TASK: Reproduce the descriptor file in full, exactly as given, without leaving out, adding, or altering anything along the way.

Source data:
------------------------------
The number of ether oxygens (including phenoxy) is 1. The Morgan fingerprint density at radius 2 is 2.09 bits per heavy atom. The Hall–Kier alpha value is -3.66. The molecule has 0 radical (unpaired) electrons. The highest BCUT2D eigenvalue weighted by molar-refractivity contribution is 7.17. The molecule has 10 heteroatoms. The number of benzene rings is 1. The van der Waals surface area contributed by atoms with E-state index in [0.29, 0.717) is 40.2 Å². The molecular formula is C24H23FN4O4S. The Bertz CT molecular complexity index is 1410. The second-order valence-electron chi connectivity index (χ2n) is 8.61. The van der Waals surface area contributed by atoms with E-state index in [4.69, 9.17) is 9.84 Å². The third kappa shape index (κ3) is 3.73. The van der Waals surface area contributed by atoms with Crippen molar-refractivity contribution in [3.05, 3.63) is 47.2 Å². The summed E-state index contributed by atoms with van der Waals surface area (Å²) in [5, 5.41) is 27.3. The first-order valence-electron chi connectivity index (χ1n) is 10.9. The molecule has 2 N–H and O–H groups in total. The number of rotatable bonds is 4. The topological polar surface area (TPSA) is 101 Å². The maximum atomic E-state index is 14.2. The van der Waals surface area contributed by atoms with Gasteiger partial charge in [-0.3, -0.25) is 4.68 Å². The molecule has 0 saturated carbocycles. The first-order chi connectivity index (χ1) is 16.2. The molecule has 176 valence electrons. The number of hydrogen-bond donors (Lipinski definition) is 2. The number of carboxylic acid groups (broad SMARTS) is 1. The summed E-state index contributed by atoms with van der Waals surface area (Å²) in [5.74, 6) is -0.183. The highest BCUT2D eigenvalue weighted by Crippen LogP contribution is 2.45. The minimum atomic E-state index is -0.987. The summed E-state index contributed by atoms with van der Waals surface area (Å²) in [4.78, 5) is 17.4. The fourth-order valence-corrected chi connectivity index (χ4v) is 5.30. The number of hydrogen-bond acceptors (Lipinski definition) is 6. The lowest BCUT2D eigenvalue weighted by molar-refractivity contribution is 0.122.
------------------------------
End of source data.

The number of ether oxygens (including phenoxy) is 1. The Morgan fingerprint density at radius 2 is 2.09 bits per heavy atom. The Hall–Kier alpha value is -3.66. The molecule has 0 radical (unpaired) electrons. The highest BCUT2D eigenvalue weighted by molar-refractivity contribution is 7.17. The molecule has 10 heteroatoms. The number of benzene rings is 1. The van der Waals surface area contributed by atoms with E-state index in [0.29, 0.717) is 40.2 Å². The molecular formula is C24H23FN4O4S. The Bertz CT molecular complexity index is 1410. The second-order valence-electron chi connectivity index (χ2n) is 8.61. The van der Waals surface area contributed by atoms with E-state index in [4.69, 9.17) is 9.84 Å². The third kappa shape index (κ3) is 3.73. The van der Waals surface area contributed by atoms with Crippen molar-refractivity contribution in [3.05, 3.63) is 47.2 Å². The summed E-state index contributed by atoms with van der Waals surface area (Å²) in [5, 5.41) is 27.3. The first-order valence-electron chi connectivity index (χ1n) is 10.9. The molecule has 2 N–H and O–H groups in total. The number of rotatable bonds is 4. The topological polar surface area (TPSA) is 101 Å². The maximum atomic E-state index is 14.2. The van der Waals surface area contributed by atoms with Gasteiger partial charge in [-0.3, -0.25) is 4.68 Å². The molecule has 0 saturated carbocycles. The first-order chi connectivity index (χ1) is 16.2. The molecule has 176 valence electrons. The number of hydrogen-bond donors (Lipinski definition) is 2. The number of carboxylic acid groups (broad SMARTS) is 1. The summed E-state index contributed by atoms with van der Waals surface area (Å²) in [5.74, 6) is -0.183. The highest BCUT2D eigenvalue weighted by Crippen LogP contribution is 2.45. The minimum atomic E-state index is -0.987. The summed E-state index contributed by atoms with van der Waals surface area (Å²) in [4.78, 5) is 17.4. The fourth-order valence-corrected chi connectivity index (χ4v) is 5.30. The number of hydrogen-bond acceptors (Lipinski definition) is 6. The lowest BCUT2D eigenvalue weighted by molar-refractivity contribution is 0.122.